Hemphill’s poetry is in the new anthology, Persistent Voices: Poetry by Writers Lost to AIDSPoetry Anthologies), edited David Groff and Philip Clark (Alyson Books). Their have been readings from the anthology in San Francisco, D.C., and New York. Other poets anthologized in Persistent Voices are: Melvin Dixon, Chasen Gaver, Jim Everhard, Tim Dlugos, Reinaldo Arenas, Tory Dent, James Merrill, Paul Monette, and Joe Brainard.

“Persistent Voices is more than a catalogue of strong poetry by poets who were equally strong (in many ways),” Bryan Borland, an Amazon reviewer wrote. “Persistent Voices reminds us of the importance of poetry, of its place in society and of how it creates a degree of immortality. It teaches us, again, of how, with pen and paper, the truly persistent voices of these men and woman continue to be heard, to change lives, and to touch souls.”

Hemphill’s poetry is immortal. His poems have appeared in Essence, Black Scholar, Callaloo, Obsidian, Painted Bride Quarterly, The Advocate, and numerous other journals. His poems Dear Muthafuckin Dreams, Where Seed Falls, and American Wedding are in the anthology. In American Wedding Hemphill says:

They don’t know
we are becoming powerful.
Every time we kiss
we confirm the new world coming.

A powerful statement.

Watch Justin Vivian Bond Performing American Wedding

At an event titled Take Care of Your Blessings curated by Black Gay & Lesbian Archive Project, rare and unpublished manuscripts of Hemphill’s were featured. “Hemphill left three projects uncompleted: Standing in the Gap, a novel in which a mother challenges a preacher’s condemnation of her gay son who is suffering from AIDS; Bedside Companions, a collection of short stories by black gay men; and The Evidence of Being, narratives of older black gay men, which he had been working on since the early 90s in order to satisfy his curiosity about cultural and social history before the term “gay” entered popular usage.” Hemphill died in 1995 to AIDS-related complications.

One of my favorite Hemphill poems is The Father, Son and Unholy Ghosts. Read The Father, Son and Unholy Ghosts below and watch two YouTube performances of Hemphill’s work.

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The Other Brazil: DVD REVIEW: Madam Sata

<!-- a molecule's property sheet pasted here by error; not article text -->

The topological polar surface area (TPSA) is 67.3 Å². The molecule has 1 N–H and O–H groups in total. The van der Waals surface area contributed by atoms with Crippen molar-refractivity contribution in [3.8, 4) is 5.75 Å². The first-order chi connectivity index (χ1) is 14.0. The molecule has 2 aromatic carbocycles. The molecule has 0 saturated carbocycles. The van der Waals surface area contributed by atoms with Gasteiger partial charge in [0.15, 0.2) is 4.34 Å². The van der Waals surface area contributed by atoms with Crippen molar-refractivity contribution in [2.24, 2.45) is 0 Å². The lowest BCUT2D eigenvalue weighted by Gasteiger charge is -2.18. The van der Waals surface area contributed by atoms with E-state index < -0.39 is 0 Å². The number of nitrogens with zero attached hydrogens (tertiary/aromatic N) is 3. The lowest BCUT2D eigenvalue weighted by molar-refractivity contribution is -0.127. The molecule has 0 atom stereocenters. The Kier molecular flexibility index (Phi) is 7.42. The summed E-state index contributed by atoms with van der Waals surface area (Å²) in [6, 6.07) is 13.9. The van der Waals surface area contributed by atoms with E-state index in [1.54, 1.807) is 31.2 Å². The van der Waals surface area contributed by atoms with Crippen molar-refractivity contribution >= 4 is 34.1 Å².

Madame Sata Movie Trailer

The directorial debut of Karim Ainouz’s, Madame Satã, is a pictorial marvel detailing the life of João Francisco dos Santos, a black Brazilian man living in 1930’s racially and socially oppressive Lapa (northern Brazil). João (Lazaro Ramos), along with Laurita, (Marcelia Cartaxo) his best friend and Tabu, (Flavio Bauraqui) his pseudo household maid, construct a colorful yet restrained, irrational yet tender, spellbinding yet dark world through prostitution, drug usage and fantasy. Having the desire to rise above his meager lifestyle, Joao aspires to be a celebrated stage entertainer (drag queen) and loved by the public. Madame Sata illustrates how João “negotiates being in the world,” reacts to its judgment and the harsh realities that hauntingly follows. Ramos and the entire cast of Madame Satã, unforgettably breathe life into the sounds, sadness, beauty, and personal narrative of the human experience. The movie alluringly captures the multifarious textures, shades, and rhythms of Brazil in dramatic lighting and cinematography.

Madame Satã (film)

Image via Wikipedia

Emotional Scene from Madame Sata

Madame Sata is subtitled, it’s a Brazilian film in Portuguese. After the first five minutes it’s like you’re watching an English language film. The movie was nominated for a GLAAD Media Award for Outstanding Film – Limited Release and won Cinema Brazil Grand Prize’s top prizes Best Actor (Melhor Ator) and Best Actress (Melhor Atriz).

The name of the movie is taken from Cecil B. DeMille‘s movie Madam Satan about a woman trying to seduce her unknowing and unfaithful husband and teach him a lesson. In the movie João dresses as the character from Madam Satan.

Lazaro Ramos also stars in one of my other favorite movies, Carandiru, about Brazil’s largest prison in São Paulo. I only own two DVD’s Madame Sata and Carandiru.

Carandiru Movie Trailer